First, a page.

I wish to thank Steve DeWinter for his very thorough and must read article on a subject that has me most curious. It is a genre, that I believe would be a challenge to tackle for any writer.
Readers of steampunk fiction fall into two categories.
Those, who read steampunk fiction and those who have never heard about steampunk fiction.
You might be asking yourself right now, ‘Why haven’t I heard about steampunk fiction?’
Well, a search on the Amazon Kindle store shows that there are only 744 results in the steampunk category (Yes! Amazon has a specific steampunk category!). And these 744 results are a very small percentage of the 45,120 results in the overall science fiction category on Amazon. Just a little under 2% (that’s 1.648936170212770% for all you math nerds) of the books in the entire science fiction category, are identified as being in the steampunk subgenre.
As the author of a recently released steampunk fiction novel, I’ve been asked to give you my take on what steampunk is all about.
A lot of people more deeply involved in the steampunk culture have answered that question in a variety of different ways. I’m not here to conflict with what anyone else has said what they think steampunk is. I’m just here to give you my thoughts on something that has been around for over 100 years yet still feels relatively new.
The word steampunk got its name from a modification of the word cyberpunk that was wildly popular in the 1980s. It was akin to calling your short fat cousin, ‘stumpy’. It was something said in passing by an author that stuck and the genre just couldn’t shake it.
Regardless of how this sub-genre got its name, the word, steampunk, is here to stay.
So what is steampunk?
The short answer: steampunk is a sub-genre of science fiction and fantasy featuring advanced machines and other technology based on steam power of the 19th century and taking place in a recognisable historical period or a fantasy world.
The long answer: Well, the long answer is a little more complicated and has been hotly debated in recent years.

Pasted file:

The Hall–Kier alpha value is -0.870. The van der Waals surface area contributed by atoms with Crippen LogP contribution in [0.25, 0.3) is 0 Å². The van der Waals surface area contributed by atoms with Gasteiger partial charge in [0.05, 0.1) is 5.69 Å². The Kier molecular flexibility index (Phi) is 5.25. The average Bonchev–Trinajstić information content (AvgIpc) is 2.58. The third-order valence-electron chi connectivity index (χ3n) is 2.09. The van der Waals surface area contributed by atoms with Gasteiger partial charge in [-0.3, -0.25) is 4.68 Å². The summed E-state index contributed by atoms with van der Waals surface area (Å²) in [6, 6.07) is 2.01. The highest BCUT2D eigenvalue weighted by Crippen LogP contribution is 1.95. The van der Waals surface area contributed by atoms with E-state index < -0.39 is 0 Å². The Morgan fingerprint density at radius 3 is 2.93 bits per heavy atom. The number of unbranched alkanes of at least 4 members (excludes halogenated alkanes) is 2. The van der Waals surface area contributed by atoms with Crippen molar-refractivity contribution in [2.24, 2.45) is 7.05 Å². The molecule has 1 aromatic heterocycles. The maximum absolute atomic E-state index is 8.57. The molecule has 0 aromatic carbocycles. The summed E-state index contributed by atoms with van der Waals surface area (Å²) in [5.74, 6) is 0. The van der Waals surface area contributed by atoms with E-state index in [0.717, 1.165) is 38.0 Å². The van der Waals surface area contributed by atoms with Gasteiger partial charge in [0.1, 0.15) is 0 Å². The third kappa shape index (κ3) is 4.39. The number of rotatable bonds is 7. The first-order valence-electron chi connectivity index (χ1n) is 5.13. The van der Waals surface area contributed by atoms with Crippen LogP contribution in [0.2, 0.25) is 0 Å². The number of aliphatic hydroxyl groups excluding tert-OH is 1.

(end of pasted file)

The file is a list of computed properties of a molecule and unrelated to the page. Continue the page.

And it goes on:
I think the reason for this debate is that, while steampunk is a subcategory of science fiction, it has a whole group of subcategories under it as well.
I was not around when science fiction first hit the scene (thank goodness I’m not that old), but I am certain that the authors of that time waged the same battles the authors of steampunk are waging now. Science fiction had so many flavours from so many different authors that it was almost impossible for them to agree on what science fiction really meant.
As a result, science fiction has subcategories so that you, as the reader, can further pinpoint what interests you.
When choosing which flavour of science fiction to read you can choose from the following subcategories:
Science Fiction – Action & Adventure
Science Fiction – Alternative History*
Science Fiction – Apocalyptic & Post-Apocalyptic
Science Fiction – Hard Science Fiction
Science Fiction – Space Opera
Science Fiction – Steampunk
Science Fiction – Time Travel
Did you notice the little asterisk after alternate history? I did. Alternate history, while it is listed as a subcategory of science fiction, has also been given its own major category by the Book Industry Study Group, the people who assign the official categories of fiction used by North American publishers and booksellers.
What does this mean for alternate history? This means that alternate history can be given its own group of subclassifications that would further partition out the genre into subgenres.-
What, potentially, does this mean for steampunk?
Rather than trying to shoehorn steampunk into a single definition, we should recognise that steampunk has a mix of flavours, just like science fiction does. We should be rallying to get steampunk its own major category so that we can define subcategories under the overall steampunk heading.
And since I write science fiction novels under a pseudonym, I will use that name for my proposed list of steampunk subcategories.
So now I give you (said in an echoey announcer voice) S.D. Stuart’s Steampunk Categories of the World:
Steampunk – Adventure
Steampunk – Horror
Steampunk – Mystery
Steampunk – Romance
Steampunk – Thriller
Steampunk – Western
Steampunk – Young Adult
A, you can see there is no single definition that encompasses steampunk as a genre. Just like there is no single definition that encompasses science fiction as a genre.
I was asked here today to give those of you who know nothing about steampunk a little peek into the history of this exciting and fantastic sub-genre of speculative fiction. As this genre matures, you may find, as you read more steampunk fiction, that each author brings something new and different to the genre.
From a distance, every snowflake looks identical to all the rest in a blizzard. But science tells us, upon closer inspection, every snowflake is unique. And so it is with the current crop of steampunk fiction. Every story is unique, and that is the most exciting aspect of being part of the steampunk genre today.
About the Author:
Steve DeWinter is an American born adventure/thriller author whose evil twin writes science fiction under the pseudonym S.D. Stuart.